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Herman Melville
> Known as: Major novelist and poet 
> Years of service: 1843-1844

The famed author enlisted in the U.S. Navy in 1843, serving as an ordinary seaman on the USS United States for more than a year, as it plied the Pacific. Though he never became an anti-war activist as such, he – like his contemporaries Walt Whitman and Nathaniel Hawthorne – questioned the morality of the Civil War, and he wrote anti-war poems (“Dismantle the fort, / Cut down the fleet — / Battle no more shall be!”), and once described army recruitment advertisements as “rattraps.”

Source: Public Domain / Wikimedia Commons

Smedley Butler
> Known as: Major general, U.S. Marine Corps; two-time Medal of Honor recipient
> Years of service: 1898-1931

Known as “the Maverick Marine” and “Fighting Hell-Devil,” Butler served in the Spanish-American War, the Philippine-American War, the Boxer Rebellion, the Mexican Revolution, and World War I. He later became disillusioned, and in 1935 published a book called “War is a Racket” – which, among other things, questioned the involvement of American corporations in promoting foreign wars. He also became a frequent speaker at pacifist gatherings.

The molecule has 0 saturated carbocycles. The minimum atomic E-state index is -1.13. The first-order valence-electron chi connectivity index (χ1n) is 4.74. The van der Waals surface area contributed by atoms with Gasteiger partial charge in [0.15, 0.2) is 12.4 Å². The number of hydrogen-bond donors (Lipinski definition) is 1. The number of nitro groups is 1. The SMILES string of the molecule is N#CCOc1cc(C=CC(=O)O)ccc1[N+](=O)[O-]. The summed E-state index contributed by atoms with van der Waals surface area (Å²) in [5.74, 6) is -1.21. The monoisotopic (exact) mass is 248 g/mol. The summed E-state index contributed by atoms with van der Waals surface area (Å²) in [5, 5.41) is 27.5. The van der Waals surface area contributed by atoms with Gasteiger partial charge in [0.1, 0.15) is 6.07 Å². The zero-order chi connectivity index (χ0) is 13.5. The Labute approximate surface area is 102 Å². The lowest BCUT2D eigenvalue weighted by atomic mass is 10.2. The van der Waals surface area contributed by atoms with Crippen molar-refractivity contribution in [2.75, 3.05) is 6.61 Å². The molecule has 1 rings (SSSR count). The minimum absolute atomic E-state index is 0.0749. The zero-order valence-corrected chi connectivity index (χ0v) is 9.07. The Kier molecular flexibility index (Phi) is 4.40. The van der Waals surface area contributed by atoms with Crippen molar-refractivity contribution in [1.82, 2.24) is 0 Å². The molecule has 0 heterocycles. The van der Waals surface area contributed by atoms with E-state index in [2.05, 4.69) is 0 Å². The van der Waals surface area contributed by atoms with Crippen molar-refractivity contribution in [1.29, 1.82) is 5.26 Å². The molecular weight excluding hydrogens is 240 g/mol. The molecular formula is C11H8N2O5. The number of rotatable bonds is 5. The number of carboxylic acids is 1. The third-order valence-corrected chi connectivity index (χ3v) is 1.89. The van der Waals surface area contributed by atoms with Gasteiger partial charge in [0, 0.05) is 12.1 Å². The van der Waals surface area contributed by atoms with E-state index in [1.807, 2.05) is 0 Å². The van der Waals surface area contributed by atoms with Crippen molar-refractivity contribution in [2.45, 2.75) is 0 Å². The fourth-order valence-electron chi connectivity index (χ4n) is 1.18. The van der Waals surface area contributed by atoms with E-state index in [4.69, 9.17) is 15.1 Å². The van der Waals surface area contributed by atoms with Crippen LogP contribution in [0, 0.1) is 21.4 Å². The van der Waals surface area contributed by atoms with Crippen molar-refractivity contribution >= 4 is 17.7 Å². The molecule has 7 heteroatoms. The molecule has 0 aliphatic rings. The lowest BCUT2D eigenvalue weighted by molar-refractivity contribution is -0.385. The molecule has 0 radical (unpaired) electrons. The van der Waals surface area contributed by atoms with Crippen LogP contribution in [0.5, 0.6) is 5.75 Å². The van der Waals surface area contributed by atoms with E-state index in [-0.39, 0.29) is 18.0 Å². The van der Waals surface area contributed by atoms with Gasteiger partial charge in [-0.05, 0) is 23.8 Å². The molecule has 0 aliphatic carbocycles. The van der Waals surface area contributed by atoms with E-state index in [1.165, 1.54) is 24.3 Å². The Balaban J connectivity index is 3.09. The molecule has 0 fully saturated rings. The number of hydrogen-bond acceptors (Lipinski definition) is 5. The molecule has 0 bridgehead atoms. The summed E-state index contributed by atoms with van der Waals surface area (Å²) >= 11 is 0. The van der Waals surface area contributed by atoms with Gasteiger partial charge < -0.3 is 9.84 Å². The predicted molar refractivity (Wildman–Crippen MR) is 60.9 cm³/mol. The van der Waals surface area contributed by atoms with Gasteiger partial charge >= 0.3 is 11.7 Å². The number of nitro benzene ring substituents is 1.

Source: Public Domain / Wikimedia Commons

Albert Bigelow
> Known as: Lieutenant commander, U.S. Navy, turned pacifist
> Years of service: ?-1945

Serving as captain of the USS Dale W. Peterson in 1945, Bigelow heard news of the atomic bomb dropping on Hiroshima. The massive civilian death toll seemed intolerable to him, and soon afterwards he resigned his naval commission, and a few years later joined the Religious Society of Friends (the Quakers), known for their pacifism. He became famous in the late 1950s and the 1960s for attempts to disrupt nuclear testing in Nevada and the Pacific, and was briefly jailed.

Source: bigbabymiguel / Flickr

Ben Bradlee
> Known as: Longtime executive editor of the Washington Post; publisher of the Pentagon Papers
> Years of service: 1942-1945

Bradlee served as a naval intelligence officer in the Pacific during World War II, and was a combatant in the Battle of Leyte Gulf in 1944, possibly the largest naval battle ever fought. After the war, he embarked on a journalism career, joining the Washington Post in 1965. Reporters Bob Woodward and Carl Bernstein worked under him with their world-changing reportage of the Watergate scandal. His most salient anti-war action was the decision to stand up to the Nixon administration and to join the New York Times in publishing portions of the so-called Pentagon Papers, which revealed the extent to which the government had lied to the American people about our role in the Vietnam War.

Source: Public Domain / Wikimedia Commons

Kurt Vonnegut